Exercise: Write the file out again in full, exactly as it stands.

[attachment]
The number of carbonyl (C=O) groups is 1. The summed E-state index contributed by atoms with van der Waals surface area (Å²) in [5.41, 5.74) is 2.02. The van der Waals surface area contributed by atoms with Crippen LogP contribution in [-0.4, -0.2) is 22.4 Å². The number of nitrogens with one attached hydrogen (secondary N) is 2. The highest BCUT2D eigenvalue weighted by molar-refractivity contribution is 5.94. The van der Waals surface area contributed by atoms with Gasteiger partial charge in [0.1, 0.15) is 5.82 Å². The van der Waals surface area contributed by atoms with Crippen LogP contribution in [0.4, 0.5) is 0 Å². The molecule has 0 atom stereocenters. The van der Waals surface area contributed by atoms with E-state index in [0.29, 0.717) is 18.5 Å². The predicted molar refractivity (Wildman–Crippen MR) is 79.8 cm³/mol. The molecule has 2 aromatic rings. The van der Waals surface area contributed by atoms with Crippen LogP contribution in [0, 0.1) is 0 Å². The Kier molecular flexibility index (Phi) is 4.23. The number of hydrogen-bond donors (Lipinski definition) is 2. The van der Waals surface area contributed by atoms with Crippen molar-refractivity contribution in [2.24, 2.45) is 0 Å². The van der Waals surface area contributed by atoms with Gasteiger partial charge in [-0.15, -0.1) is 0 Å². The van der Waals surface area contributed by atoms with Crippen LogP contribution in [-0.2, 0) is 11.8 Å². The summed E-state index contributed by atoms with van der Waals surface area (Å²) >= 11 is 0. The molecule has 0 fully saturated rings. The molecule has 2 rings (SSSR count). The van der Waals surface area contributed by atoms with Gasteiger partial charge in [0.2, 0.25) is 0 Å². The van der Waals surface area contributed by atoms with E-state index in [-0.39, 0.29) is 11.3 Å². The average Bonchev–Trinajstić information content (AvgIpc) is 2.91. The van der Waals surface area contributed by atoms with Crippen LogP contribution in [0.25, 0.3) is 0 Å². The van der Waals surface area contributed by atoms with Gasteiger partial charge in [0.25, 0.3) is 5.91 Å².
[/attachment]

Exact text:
The number of carbonyl (C=O) groups is 1. The summed E-state index contributed by atoms with van der Waals surface area (Å²) in [5.41, 5.74) is 2.02. The van der Waals surface area contributed by atoms with Crippen LogP contribution in [-0.4, -0.2) is 22.4 Å². The number of nitrogens with one attached hydrogen (secondary N) is 2. The highest BCUT2D eigenvalue weighted by molar-refractivity contribution is 5.94. The van der Waals surface area contributed by atoms with Gasteiger partial charge in [0.1, 0.15) is 5.82 Å². The van der Waals surface area contributed by atoms with Crippen LogP contribution in [0.4, 0.5) is 0 Å². The molecule has 0 atom stereocenters. The van der Waals surface area contributed by atoms with E-state index in [0.29, 0.717) is 18.5 Å². The predicted molar refractivity (Wildman–Crippen MR) is 79.8 cm³/mol. The molecule has 2 aromatic rings. The van der Waals surface area contributed by atoms with Crippen LogP contribution in [0, 0.1) is 0 Å². The Kier molecular flexibility index (Phi) is 4.23. The number of hydrogen-bond donors (Lipinski definition) is 2. The van der Waals surface area contributed by atoms with Crippen molar-refractivity contribution in [2.24, 2.45) is 0 Å². The van der Waals surface area contributed by atoms with Gasteiger partial charge in [-0.15, -0.1) is 0 Å². The van der Waals surface area contributed by atoms with Crippen LogP contribution in [-0.2, 0) is 11.8 Å². The summed E-state index contributed by atoms with van der Waals surface area (Å²) >= 11 is 0. The molecule has 0 fully saturated rings. The molecule has 2 rings (SSSR count). The van der Waals surface area contributed by atoms with Gasteiger partial charge in [0.2, 0.25) is 0 Å². The van der Waals surface area contributed by atoms with E-state index in [-0.39, 0.29) is 11.3 Å². The average Bonchev–Trinajstić information content (AvgIpc) is 2.91. The van der Waals surface area contributed by atoms with Crippen LogP contribution in [0.25, 0.3) is 0 Å². The van der Waals surface area contributed by atoms with Gasteiger partial charge in [0.25, 0.3) is 5.91 Å².